Mother’s Day is hard when you’ve lost your mom and your sole chick is the entire distance of the country away. I should have bought myself flowers. But I made a lovely dinner. This steelhead trout is the first recipe I think I have ever invented completely from scratch and it was just as good the second time as it was the first. Food that comes with a “you thought this up” badge makes me happy. And I ate strawberries that were delicious, so yay!
I spent this morning cleaning out my RSS feed. Obviously, I did this because I have about 20 more useful things to do, including fold the laundry, call the insurance agent, clean out the paper files, organize some tax paperwork, start writing my next book, and so on… but I was glad I did it when I was done. My RSS reader had gotten so full of sites that I’d stopped reading most of it. The slimmed-down version is going to be a lot more usable.
But it made me think about blogging and how it’s changed. So many sites are dead now. And so many sites have turned into simple announcement pages. People who used to tell stories about their lives in their blogs now just announce their books or post book covers. I suppose I understand it, but I still feel like my blog is more of a scrapbook for me–a very long-running easy-to-use journal, maybe. It might be an unprofessional decision, but I suspect I’ll keep posting my random thoughts here. Maybe I’ll make the link in the books link to the business site instead, and that can be the place that I post non-conversational announcements and such. Maybe.
Ran my first paid ad over the weekend. Thirty dollars and… well, I may or may not earn it back. It definitely didn’t cause any great swing in sales. I’m running another–the big one, Bookbub–next Monday. It cost $130, so it’ll be interesting to see if that one’s worth it. Thirty dollars requires some thought, but break into the hundreds and I spend endless mental hours debating.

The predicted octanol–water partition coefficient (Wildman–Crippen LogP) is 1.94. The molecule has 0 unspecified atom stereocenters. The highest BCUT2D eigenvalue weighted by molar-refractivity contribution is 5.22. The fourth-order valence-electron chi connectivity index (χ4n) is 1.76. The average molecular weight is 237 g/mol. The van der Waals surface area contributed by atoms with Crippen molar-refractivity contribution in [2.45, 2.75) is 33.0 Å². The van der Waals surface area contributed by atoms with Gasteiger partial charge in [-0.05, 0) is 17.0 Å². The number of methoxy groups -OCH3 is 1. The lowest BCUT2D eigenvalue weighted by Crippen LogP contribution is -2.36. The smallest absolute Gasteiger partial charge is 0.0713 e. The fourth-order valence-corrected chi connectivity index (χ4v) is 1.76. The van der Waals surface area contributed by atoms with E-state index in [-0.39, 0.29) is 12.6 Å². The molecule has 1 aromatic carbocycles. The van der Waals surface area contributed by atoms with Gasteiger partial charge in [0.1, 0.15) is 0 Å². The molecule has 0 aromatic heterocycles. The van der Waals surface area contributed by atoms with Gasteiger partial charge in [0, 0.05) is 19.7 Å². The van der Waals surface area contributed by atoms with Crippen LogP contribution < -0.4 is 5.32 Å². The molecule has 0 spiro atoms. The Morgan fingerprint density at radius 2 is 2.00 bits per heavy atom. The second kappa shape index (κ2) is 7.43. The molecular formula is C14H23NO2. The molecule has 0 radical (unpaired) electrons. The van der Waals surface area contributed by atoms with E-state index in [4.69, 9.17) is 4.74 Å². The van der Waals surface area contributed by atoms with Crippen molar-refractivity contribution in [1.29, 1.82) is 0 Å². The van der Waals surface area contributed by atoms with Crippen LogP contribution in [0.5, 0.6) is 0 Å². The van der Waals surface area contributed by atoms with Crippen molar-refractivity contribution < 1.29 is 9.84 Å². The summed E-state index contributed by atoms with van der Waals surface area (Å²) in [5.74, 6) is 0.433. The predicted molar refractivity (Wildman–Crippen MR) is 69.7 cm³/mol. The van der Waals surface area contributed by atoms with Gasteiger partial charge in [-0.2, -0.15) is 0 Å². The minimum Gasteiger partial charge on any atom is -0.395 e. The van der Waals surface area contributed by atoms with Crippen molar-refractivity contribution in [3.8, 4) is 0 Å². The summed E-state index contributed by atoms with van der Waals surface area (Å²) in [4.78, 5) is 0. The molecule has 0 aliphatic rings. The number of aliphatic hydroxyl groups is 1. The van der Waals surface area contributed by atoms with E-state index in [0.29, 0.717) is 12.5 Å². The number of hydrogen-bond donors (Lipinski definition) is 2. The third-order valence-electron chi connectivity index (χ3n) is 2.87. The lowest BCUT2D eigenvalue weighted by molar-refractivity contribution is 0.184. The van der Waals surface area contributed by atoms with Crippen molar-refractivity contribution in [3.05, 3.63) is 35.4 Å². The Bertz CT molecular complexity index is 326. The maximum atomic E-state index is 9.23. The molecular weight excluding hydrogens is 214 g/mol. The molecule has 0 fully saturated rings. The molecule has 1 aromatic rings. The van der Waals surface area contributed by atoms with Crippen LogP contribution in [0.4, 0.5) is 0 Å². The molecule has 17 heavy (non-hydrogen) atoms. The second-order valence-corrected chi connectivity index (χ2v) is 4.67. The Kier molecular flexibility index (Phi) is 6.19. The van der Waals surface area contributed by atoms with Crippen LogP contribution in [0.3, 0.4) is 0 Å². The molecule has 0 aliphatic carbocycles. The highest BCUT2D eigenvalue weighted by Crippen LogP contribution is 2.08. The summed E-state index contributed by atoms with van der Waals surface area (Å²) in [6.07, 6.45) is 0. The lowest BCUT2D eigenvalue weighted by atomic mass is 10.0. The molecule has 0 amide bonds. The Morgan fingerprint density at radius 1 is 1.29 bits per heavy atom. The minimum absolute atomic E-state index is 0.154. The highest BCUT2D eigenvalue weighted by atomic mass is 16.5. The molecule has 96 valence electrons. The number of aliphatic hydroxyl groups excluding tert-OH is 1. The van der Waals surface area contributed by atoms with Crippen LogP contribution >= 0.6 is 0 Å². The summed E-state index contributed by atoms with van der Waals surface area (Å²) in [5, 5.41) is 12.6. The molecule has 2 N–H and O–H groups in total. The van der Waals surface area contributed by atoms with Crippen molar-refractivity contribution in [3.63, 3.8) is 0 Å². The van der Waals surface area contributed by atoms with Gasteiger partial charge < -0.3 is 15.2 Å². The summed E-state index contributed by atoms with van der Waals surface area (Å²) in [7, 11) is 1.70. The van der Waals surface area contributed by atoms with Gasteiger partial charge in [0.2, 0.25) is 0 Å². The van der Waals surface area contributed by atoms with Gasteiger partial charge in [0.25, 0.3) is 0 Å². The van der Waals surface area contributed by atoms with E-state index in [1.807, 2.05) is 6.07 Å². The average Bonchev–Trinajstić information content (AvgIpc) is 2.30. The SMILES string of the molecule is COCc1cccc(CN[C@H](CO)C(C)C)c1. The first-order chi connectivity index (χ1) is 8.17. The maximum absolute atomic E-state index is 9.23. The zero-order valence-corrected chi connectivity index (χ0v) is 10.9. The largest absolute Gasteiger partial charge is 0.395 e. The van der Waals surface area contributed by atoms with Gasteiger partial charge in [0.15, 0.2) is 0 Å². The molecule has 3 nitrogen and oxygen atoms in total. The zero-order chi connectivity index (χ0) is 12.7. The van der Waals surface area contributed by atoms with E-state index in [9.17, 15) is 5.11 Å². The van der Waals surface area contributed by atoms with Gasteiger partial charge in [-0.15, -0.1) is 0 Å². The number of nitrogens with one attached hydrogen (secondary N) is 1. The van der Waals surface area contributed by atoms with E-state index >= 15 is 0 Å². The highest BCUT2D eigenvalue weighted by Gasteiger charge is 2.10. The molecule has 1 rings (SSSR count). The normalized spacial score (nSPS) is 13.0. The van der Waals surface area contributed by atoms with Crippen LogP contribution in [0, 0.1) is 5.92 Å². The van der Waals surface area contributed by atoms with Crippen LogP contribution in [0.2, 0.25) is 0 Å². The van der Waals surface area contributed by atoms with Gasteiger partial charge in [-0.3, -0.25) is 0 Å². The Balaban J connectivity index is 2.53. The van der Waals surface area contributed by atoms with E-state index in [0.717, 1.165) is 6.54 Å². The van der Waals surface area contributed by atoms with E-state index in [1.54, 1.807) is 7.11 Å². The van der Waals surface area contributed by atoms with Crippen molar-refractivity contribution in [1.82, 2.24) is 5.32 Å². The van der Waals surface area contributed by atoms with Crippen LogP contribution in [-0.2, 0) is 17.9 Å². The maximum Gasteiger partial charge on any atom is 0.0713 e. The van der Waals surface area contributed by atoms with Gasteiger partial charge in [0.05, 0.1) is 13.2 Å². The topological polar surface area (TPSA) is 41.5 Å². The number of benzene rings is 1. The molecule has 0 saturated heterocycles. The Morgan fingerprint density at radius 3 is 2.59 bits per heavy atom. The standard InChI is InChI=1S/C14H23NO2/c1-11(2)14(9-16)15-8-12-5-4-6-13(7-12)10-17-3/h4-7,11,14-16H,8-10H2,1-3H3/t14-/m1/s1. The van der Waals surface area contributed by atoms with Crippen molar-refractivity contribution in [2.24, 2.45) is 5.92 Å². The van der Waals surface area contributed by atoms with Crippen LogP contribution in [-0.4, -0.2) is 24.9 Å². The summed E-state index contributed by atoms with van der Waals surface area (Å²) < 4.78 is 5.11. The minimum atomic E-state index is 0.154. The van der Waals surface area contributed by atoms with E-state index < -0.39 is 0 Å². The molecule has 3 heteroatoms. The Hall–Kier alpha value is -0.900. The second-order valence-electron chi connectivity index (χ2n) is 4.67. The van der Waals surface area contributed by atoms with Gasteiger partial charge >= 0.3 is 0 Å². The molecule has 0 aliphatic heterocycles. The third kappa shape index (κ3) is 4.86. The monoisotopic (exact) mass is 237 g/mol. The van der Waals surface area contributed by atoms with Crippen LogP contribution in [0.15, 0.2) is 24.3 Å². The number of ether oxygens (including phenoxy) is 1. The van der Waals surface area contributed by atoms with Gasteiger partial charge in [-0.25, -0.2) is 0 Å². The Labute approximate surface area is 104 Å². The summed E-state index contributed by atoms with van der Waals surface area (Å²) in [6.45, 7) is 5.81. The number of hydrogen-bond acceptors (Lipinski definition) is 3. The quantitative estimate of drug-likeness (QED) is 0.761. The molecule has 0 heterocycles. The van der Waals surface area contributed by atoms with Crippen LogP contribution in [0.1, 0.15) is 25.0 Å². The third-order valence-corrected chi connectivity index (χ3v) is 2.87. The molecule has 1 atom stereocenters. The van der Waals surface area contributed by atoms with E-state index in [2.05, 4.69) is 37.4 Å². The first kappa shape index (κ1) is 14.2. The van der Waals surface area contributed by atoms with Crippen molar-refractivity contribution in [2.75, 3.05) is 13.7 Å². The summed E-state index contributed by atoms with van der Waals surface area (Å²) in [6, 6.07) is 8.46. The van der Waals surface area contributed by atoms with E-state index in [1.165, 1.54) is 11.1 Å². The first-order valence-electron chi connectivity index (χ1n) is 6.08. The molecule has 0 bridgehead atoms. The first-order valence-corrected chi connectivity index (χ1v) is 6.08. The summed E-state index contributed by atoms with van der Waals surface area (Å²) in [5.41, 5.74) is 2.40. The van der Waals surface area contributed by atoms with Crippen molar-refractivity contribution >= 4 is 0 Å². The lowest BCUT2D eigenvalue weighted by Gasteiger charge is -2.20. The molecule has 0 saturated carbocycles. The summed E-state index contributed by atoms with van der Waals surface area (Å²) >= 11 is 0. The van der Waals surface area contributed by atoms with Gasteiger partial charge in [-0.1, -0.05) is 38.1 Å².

Hmm, I feel like I’m rambling. I think I’ll go eat some lunch and then get some exercise. Maybe it’ll motivate me to start writing this afternoon. Or at least call the insurance company!
I am the ultimate procrastinator. And once they fixed it so I can’t blog in spare minutes at work, my blogging efforts went way down. Hard to spend time in front of the computer at home. Of course that’s all just excuses for procrastinating, though.
My brother handed off a bunch of poems I’ve written in years past to a wonderful illustrator who also creates books in amazon’s create space. I have been procrastinating giving her the info so it can go for sale. Partly because she is willing to not get any money for her illustrations and I want her to be compensated. Amazon will only pay out to one person.
Meanwhile, I stumbled across your snail mail address the other day and if I can locate it again, I plan on sending you a copy of the book. I was blown away. It was his xmas present to me.
Wow, that was so nice of him! And how lovely for you. Poetry books don’t make a lot of money generally, but you could offer to share any royalties with your illustrator, maybe for a set period of time, say the first year or two? It won’t be a lot of money either way–illustrated paper books are expensive to produce and distribute so the royalties authors get are low, and there’s not a big market for poetry. You’d probably wind up making at most a few hundred dollars from it and your illustrator probably knows that. I’d love to get a copy. (You should have my snail mail address in the email that went with the Welcome to Tassamara short story. If you can’t find it, I can email it to you.) What a thoughtful brother you have!